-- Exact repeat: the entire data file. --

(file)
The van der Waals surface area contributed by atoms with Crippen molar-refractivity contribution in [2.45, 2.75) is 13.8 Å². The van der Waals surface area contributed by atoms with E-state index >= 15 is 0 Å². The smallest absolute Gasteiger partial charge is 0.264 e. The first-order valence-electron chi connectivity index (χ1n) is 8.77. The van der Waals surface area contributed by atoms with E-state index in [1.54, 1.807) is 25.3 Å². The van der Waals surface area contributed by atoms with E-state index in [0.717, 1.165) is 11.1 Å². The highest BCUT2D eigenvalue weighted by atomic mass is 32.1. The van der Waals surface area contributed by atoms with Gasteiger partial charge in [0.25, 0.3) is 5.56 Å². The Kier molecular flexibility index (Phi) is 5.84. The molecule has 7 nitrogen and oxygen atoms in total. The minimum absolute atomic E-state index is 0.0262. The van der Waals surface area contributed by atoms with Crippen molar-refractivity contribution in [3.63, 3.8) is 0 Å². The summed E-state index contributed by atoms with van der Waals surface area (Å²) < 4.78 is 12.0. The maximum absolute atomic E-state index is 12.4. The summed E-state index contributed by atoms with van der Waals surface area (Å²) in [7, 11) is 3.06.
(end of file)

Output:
The van der Waals surface area contributed by atoms with Crippen molar-refractivity contribution in [2.45, 2.75) is 13.8 Å². The van der Waals surface area contributed by atoms with E-state index >= 15 is 0 Å². The smallest absolute Gasteiger partial charge is 0.264 e. The first-order valence-electron chi connectivity index (χ1n) is 8.77. The van der Waals surface area contributed by atoms with E-state index in [1.54, 1.807) is 25.3 Å². The van der Waals surface area contributed by atoms with E-state index in [0.717, 1.165) is 11.1 Å². The highest BCUT2D eigenvalue weighted by atomic mass is 32.1. The van der Waals surface area contributed by atoms with Gasteiger partial charge in [0.25, 0.3) is 5.56 Å². The Kier molecular flexibility index (Phi) is 5.84. The molecule has 7 nitrogen and oxygen atoms in total. The minimum absolute atomic E-state index is 0.0262. The van der Waals surface area contributed by atoms with Crippen molar-refractivity contribution in [3.63, 3.8) is 0 Å². The summed E-state index contributed by atoms with van der Waals surface area (Å²) < 4.78 is 12.0. The maximum absolute atomic E-state index is 12.4. The summed E-state index contributed by atoms with van der Waals surface area (Å²) in [7, 11) is 3.06.